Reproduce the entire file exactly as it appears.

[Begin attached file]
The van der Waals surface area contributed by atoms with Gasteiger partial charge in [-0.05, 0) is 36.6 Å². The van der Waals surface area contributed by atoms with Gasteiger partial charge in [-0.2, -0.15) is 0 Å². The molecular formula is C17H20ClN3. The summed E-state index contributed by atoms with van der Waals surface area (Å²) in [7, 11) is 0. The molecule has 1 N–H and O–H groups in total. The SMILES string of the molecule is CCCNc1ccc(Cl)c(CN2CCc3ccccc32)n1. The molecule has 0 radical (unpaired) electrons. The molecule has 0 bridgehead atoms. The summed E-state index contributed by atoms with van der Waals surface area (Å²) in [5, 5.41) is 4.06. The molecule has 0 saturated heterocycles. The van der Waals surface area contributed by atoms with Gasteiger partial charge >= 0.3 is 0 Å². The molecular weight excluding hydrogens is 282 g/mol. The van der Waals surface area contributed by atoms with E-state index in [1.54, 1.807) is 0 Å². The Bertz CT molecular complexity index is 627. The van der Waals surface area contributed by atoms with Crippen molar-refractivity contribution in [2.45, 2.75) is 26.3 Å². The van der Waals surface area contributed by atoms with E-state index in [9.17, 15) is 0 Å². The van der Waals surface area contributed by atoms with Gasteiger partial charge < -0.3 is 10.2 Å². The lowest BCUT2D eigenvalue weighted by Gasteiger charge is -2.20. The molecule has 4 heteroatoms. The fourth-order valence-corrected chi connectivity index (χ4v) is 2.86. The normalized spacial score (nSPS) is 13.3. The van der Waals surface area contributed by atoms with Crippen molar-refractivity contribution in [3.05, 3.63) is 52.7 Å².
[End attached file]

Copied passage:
The van der Waals surface area contributed by atoms with Gasteiger partial charge in [-0.05, 0) is 36.6 Å². The van der Waals surface area contributed by atoms with Gasteiger partial charge in [-0.2, -0.15) is 0 Å². The molecular formula is C17H20ClN3. The summed E-state index contributed by atoms with van der Waals surface area (Å²) in [7, 11) is 0. The molecule has 1 N–H and O–H groups in total. The SMILES string of the molecule is CCCNc1ccc(Cl)c(CN2CCc3ccccc32)n1. The molecule has 0 radical (unpaired) electrons. The molecule has 0 bridgehead atoms. The summed E-state index contributed by atoms with van der Waals surface area (Å²) in [5, 5.41) is 4.06. The molecule has 0 saturated heterocycles. The van der Waals surface area contributed by atoms with Gasteiger partial charge >= 0.3 is 0 Å². The molecular weight excluding hydrogens is 282 g/mol. The van der Waals surface area contributed by atoms with E-state index in [1.54, 1.807) is 0 Å². The Bertz CT molecular complexity index is 627. The van der Waals surface area contributed by atoms with Crippen molar-refractivity contribution in [2.45, 2.75) is 26.3 Å². The van der Waals surface area contributed by atoms with E-state index in [9.17, 15) is 0 Å². The van der Waals surface area contributed by atoms with Gasteiger partial charge < -0.3 is 10.2 Å². The lowest BCUT2D eigenvalue weighted by Gasteiger charge is -2.20. The molecule has 4 heteroatoms. The fourth-order valence-corrected chi connectivity index (χ4v) is 2.86. The normalized spacial score (nSPS) is 13.3. The van der Waals surface area contributed by atoms with Crippen molar-refractivity contribution in [3.05, 3.63) is 52.7 Å².